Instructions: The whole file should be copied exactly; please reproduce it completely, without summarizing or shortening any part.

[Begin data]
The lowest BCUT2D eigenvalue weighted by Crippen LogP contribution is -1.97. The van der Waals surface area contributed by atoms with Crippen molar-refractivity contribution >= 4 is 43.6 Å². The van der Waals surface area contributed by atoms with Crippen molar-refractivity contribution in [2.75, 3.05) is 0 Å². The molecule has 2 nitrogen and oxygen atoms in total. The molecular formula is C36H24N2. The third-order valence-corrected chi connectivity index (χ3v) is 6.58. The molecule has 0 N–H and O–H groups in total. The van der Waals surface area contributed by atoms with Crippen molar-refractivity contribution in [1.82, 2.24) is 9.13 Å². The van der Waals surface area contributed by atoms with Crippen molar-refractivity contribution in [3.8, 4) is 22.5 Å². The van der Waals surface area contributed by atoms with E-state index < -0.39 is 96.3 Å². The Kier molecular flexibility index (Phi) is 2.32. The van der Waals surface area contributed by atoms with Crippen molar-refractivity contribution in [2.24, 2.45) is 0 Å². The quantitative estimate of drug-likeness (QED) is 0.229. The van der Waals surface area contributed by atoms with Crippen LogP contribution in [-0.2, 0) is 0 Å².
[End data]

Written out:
The lowest BCUT2D eigenvalue weighted by Crippen LogP contribution is -1.97. The van der Waals surface area contributed by atoms with Crippen molar-refractivity contribution >= 4 is 43.6 Å². The van der Waals surface area contributed by atoms with Crippen molar-refractivity contribution in [2.75, 3.05) is 0 Å². The molecule has 2 nitrogen and oxygen atoms in total. The molecular formula is C36H24N2. The third-order valence-corrected chi connectivity index (χ3v) is 6.58. The molecule has 0 N–H and O–H groups in total. The van der Waals surface area contributed by atoms with Crippen molar-refractivity contribution in [1.82, 2.24) is 9.13 Å². The van der Waals surface area contributed by atoms with Crippen molar-refractivity contribution in [3.8, 4) is 22.5 Å². The van der Waals surface area contributed by atoms with E-state index < -0.39 is 96.3 Å². The Kier molecular flexibility index (Phi) is 2.32. The van der Waals surface area contributed by atoms with Crippen molar-refractivity contribution in [2.24, 2.45) is 0 Å². The quantitative estimate of drug-likeness (QED) is 0.229. The van der Waals surface area contributed by atoms with Crippen LogP contribution in [-0.2, 0) is 0 Å².